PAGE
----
“We came to the conclusion that things just weren’t adding up,” Paul Nielsen, a former Unified Police detective, said Friday during a preliminary hearing in 3rd District Court.

After hearing from police and medical experts, Judge Randall Skanchy took the case under advisement. He will rule at a later date whether Shepard, 20,should stand trial for the murder of the woman for whom she had promised to care.

Deputy Chief Medical Examiner Edward Leis, who performed the autopsy on the 22-year-old Harms, testified the woman was severely dehydrated and had toxic levels of a sedative, possibly Benadryl, in her system when she died.

Harms had a series of bruises on her body. Her hands were wrapped tightly in bandages to cover a series of wounds. And she had a pepper seed in her right, lower eyelid, Nielsen said.

“I didn’t do those,” an emotional Shepard told her attorneys after prosecutors showed a picture of the wounds on Harms’ arms. “I didn’t do those.”

Shepard was awarded legal guardianship of Harms after Harms’ mother, a relative of Shepard’s, died in 2008.

Police say Shepard and two other adults in the home locked Harms in a closet, at times binding her crucifixion-style to a pole there. Investigators have said that closet had an alarm system and a knife stuck in the door to prevent Harms from getting out. Inside the closet was a piece of cardboard with remnants of feces and urine and some air fresheners.

Full Article and Source:
Guardian Accused of Causing Death of Disabled Woman

Millionaire's Convictions Upheld Despite Frozen Assets

Iowa Supreme Court justices on Friday questioned the propriety of a Dubuque County court order seizing a millionaire’s assets prior to trial but said Robert Paul Krogmann’s convictions for willful injury and attempted murder should nevertheless stand intact.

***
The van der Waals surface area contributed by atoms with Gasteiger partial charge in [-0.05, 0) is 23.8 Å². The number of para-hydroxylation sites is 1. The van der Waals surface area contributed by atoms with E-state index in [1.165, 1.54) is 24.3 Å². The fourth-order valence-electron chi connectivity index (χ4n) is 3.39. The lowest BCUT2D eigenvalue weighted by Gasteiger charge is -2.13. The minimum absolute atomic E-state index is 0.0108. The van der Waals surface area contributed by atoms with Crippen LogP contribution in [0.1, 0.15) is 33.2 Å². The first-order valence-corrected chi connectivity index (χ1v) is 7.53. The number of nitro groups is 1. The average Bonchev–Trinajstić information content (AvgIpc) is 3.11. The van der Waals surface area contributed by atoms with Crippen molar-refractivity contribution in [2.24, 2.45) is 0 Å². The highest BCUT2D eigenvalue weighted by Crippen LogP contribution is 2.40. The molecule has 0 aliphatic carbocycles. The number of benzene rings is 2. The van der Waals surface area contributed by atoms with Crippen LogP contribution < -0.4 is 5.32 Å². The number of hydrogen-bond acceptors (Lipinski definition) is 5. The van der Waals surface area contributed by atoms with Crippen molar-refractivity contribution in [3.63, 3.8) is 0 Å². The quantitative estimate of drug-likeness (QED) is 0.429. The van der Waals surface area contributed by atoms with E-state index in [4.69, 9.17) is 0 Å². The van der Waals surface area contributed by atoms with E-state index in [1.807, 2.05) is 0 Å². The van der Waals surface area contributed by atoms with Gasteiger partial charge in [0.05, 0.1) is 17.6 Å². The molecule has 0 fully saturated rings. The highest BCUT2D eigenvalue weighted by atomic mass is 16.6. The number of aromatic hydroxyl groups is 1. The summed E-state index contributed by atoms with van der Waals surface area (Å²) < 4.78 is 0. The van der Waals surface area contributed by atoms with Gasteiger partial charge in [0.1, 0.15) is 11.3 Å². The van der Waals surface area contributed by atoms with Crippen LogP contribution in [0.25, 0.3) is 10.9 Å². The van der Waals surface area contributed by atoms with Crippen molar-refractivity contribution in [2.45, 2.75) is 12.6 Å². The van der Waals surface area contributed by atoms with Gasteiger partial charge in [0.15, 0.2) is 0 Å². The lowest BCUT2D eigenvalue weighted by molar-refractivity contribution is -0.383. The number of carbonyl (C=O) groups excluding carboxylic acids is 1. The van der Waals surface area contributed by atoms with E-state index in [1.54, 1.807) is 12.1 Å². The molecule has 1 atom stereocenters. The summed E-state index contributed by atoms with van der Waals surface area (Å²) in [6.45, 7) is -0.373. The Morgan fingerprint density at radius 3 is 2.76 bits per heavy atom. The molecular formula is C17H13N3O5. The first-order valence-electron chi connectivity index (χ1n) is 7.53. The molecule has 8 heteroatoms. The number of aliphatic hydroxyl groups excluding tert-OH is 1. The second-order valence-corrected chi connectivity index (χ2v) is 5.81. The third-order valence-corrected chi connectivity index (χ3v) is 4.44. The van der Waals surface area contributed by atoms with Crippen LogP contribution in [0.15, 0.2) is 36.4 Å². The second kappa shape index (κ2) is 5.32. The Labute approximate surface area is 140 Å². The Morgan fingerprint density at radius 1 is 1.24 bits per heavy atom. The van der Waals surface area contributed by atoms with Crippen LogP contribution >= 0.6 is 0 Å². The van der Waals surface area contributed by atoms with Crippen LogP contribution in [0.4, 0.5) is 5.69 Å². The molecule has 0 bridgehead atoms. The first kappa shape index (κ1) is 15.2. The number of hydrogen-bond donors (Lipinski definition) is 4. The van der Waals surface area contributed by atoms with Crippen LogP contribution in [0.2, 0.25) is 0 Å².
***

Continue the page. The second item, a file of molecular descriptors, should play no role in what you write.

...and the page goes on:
Court records say Krogmann, who had a history of depression and bipolar disorder, shot his former girlfriend three times in March 2009 after an unsuccessful attempt to revive the relationship. Three weeks after the shooting, prosecutors applied for and received a court order freezing all $3.4 million of Krogmann’s assets.

According to the court’s opinion, the application for a freeze stated that the former girlfriend “had suffered severe injuries necessitating lengthy hospitalization, that Krogmann would be required to reimburse the victim for out-of-pocket expenses associated with the hospitalization and after-care, that Krogmann would be subject to civil litigation, and that Krogmann ‘has a number of assets that he may attempt to sell or transfer to avoid his financial obligation to the victim of his offenses.’ ”

Krogmann eventually set up a conservatorship in probate court to oversee his holdings. From July 2009 through October 2009, the district court, after hearing objections from the victim and from prosecutors, rejected requests to use farmland as security for Krogman’s bail and refused to let him spend money to hire a jury consultant.

Krogmann’s appeal contends that the asset freeze was illegal and that it violated his rights to due process, to be free from unconstitutional seizures and to counsel. But justices on Friday said his attorney had failed to properly object to those issues at the correct time.

“Our determination that Krogmann has failed to preserve error does not mean we approve of the asset freeze,” justices write. “We are troubled by the state’s effort to tie up a criminal defendant’s personal assets without citing any rule or statute, without making a verified filing and without citing the district court to relevant authority. … We also are troubled by the state’s attempts to use the asset freeze, once it was in place, to object to defense expenditures, not on the ground they would jeopardize restitution or other victim compensation (the alleged reasons for the asset freeze), but simply because the state deemed them unnecessary.”

Full Article and Source:
Millionaire's Convictions Upheld Despite Frozen Assets